This is an abridged version of our Daily Report.
Two weeks into a recovery from a major decline, the S&P 500 has made back more than 40% of its losses. If we go back to 1928 and look at every time the S&P declined more than 15% from a multi-year high within a year’s time, then rallied for at least two weeks, we can compare how much of the decline each of them retraced. Out of 29 such attempts, the one we’re seeing right now comes out on top.
Other quick, large retracements led to much better longer-term returns than those rally attempts that were weaker and retraced less of the decline initially. In the next six months following the strongest retracements, the S&P 500 averaged a return of +10.0%. After the weakest, it averaged a lowly -5.4%.
Sigh of relief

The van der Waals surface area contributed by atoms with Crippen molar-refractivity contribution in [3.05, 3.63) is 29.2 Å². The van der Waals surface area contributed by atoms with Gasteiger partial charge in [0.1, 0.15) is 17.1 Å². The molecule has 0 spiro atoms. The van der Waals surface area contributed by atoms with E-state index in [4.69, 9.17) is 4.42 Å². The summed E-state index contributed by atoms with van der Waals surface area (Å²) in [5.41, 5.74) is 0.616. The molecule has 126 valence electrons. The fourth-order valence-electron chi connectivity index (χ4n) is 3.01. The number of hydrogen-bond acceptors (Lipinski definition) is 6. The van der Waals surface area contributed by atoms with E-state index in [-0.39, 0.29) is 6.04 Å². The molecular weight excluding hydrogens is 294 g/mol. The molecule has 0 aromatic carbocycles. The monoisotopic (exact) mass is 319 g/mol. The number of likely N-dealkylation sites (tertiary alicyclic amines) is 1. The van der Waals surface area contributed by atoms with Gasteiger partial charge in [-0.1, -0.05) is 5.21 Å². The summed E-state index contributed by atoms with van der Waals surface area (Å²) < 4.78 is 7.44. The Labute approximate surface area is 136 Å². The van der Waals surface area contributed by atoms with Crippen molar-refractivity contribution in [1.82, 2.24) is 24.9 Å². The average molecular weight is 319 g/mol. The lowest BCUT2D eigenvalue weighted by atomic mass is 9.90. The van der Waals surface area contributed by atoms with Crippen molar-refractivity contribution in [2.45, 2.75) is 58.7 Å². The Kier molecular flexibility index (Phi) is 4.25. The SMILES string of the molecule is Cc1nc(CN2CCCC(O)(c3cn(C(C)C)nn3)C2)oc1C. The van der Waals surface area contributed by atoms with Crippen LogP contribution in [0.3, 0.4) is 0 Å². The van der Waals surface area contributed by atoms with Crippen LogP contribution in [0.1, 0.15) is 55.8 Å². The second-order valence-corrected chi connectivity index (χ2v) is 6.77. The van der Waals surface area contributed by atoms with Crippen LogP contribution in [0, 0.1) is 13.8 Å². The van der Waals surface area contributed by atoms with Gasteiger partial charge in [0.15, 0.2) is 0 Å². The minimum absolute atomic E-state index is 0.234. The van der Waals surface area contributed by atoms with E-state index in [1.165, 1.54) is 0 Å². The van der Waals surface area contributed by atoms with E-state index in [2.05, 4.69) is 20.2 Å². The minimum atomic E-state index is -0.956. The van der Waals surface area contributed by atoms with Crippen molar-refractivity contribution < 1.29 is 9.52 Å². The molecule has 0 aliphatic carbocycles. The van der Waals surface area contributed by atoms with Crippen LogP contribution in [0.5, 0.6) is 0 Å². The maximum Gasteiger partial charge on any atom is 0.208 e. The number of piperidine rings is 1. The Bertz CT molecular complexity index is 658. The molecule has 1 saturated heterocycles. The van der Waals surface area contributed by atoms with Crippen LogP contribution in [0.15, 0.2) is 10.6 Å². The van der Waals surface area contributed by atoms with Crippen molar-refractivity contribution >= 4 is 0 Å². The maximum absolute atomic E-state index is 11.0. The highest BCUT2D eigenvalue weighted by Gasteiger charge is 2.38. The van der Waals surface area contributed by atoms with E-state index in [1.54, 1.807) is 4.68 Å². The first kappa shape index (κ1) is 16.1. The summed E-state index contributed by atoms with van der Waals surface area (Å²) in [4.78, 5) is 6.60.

The VIX “fear gauge” has dropped dramatically as options traders price in a much reduced level of volatility going forward. But the S&P 500’s actual volatility remains high.
The spread between the two is now among the widest since 1990, and other times it got this wide, stocks mostly struggled going forward.
Four in a row
The S&P 500 fund, SPY, has rallied four days in a row while below its 200-day average, with today’s gain being the smallest of the four. That has led to more gains over the next three days only 3 out of 11 times, averaging -1.3%.
This is just further confirmation from other thrusts we've shown in the past few days, but the 10-day average of Up Volume has now reached 70%. According to the Backtest Engine, there have been 46 days since 1962 when it was this high. A year later, the S&P 500 was higher 43 times.
The post titled Best-Ever Retracement; VIX Is Awfully Low was originally published as on SentimenTrader.com on 2019-01-10.
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